Review: A Recipe for Gentrification: Food, Power, and Resistance in the City
Edited by Alison Hope Alkon, Yuki Kato and Joshua Sbicca
Concern about accessibility to healthy food has often shaped local urban planning discussions and would seem to be consistent with the profession’s longstanding embrace of the theory (if not the practice) of planning for healthy living environments. However, planning practice in North America has more often reinforced the separation of communities from food production, allowed the proliferation of junk food in communities with high rates of obesity, diabetes and other food-related illnesses, and accepted the structural divides of race and class that undergird these inequalities. Community gardens and urban agriculture may be promoted by planners and community groups but they are too often seen as palliatives in local governments subject to the overwhelming power of the real estate market, reliance on property taxes, and deference to corporate food monopolies. Professional planners historically have treated this power imbalance as a given by helping to fulfill real estate’s quest for the “highest and best use” (i.e., the most profitable use per square foot).
Recipe for Gentrification is an excellent collection of articles that focuses on the role of food in gentrification and displacement while it opens up prospects for just alternatives. The contributors bridge the gap between research and activism and underline the role of community resistance in advocating for change. As stated by the editors, “The central claim of this volume is that food is an important lens through which to understand the process of gentrification.” They illustrate how changes in the production, distribution and consumption of food, driven by corporate monopolies, have been part of the systemic dispossession of people of color, immigrants and Native people. The wide array of case studies also probes multiple complexities that face diverse movements against gentrification and for food justice.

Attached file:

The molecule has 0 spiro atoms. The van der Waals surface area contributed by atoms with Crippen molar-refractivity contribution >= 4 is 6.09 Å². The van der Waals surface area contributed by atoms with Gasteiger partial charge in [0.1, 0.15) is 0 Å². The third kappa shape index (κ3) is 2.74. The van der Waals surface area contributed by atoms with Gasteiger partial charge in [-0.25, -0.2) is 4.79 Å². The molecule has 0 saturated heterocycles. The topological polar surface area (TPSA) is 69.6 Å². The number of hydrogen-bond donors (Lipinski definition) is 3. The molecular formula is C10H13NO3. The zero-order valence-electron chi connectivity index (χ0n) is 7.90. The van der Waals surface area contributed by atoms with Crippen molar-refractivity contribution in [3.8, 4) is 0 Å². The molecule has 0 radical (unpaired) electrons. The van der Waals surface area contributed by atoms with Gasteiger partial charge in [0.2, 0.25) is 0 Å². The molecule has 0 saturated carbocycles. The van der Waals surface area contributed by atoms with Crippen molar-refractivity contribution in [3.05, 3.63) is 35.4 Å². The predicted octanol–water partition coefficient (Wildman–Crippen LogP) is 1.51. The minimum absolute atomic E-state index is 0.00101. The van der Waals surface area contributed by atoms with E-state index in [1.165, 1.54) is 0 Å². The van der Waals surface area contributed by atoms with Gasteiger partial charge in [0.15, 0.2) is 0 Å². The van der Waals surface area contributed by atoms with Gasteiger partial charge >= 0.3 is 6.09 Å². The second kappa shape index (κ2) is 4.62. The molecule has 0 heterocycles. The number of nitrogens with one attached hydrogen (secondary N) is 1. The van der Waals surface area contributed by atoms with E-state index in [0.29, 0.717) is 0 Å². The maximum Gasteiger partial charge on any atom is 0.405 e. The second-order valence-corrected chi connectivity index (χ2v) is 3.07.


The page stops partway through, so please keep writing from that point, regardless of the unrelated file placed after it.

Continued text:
Recipe for Gentrification is divided into four parts. The first part, “Dining Downtown” looks at food retailing and gentrification in San Diego, Durham (North Carolina) and Oklahoma City. It focuses on the ways that food both reflects and promotes urban development. The second part, “Ripe for Growth,” looks at alternative food systems: urban agriculture in Denver; foodways in New Orleans before and after Hurricane Katrina; an orchard in a changing neighborhood in Portland (Oregon); and how community gardens became fodder for the urban growth machine in Seattle. Part Three looks at the alliances, conflicts and contradictions within communities and urban food movements. Case studies of San Francisco, Vancouver and Oakland examine strategies and tactics that focus on combating gentrification while sustaining food justice. The last part of the volume, “Growing Resistance: Community-based Strategies,” looks at struggles for food justice and against gentrification in New York City, Chicago’s Paseo Boricua, Cleveland’s Black Urban Growers, and attempts to implant food sovereignty in South Los Angeles.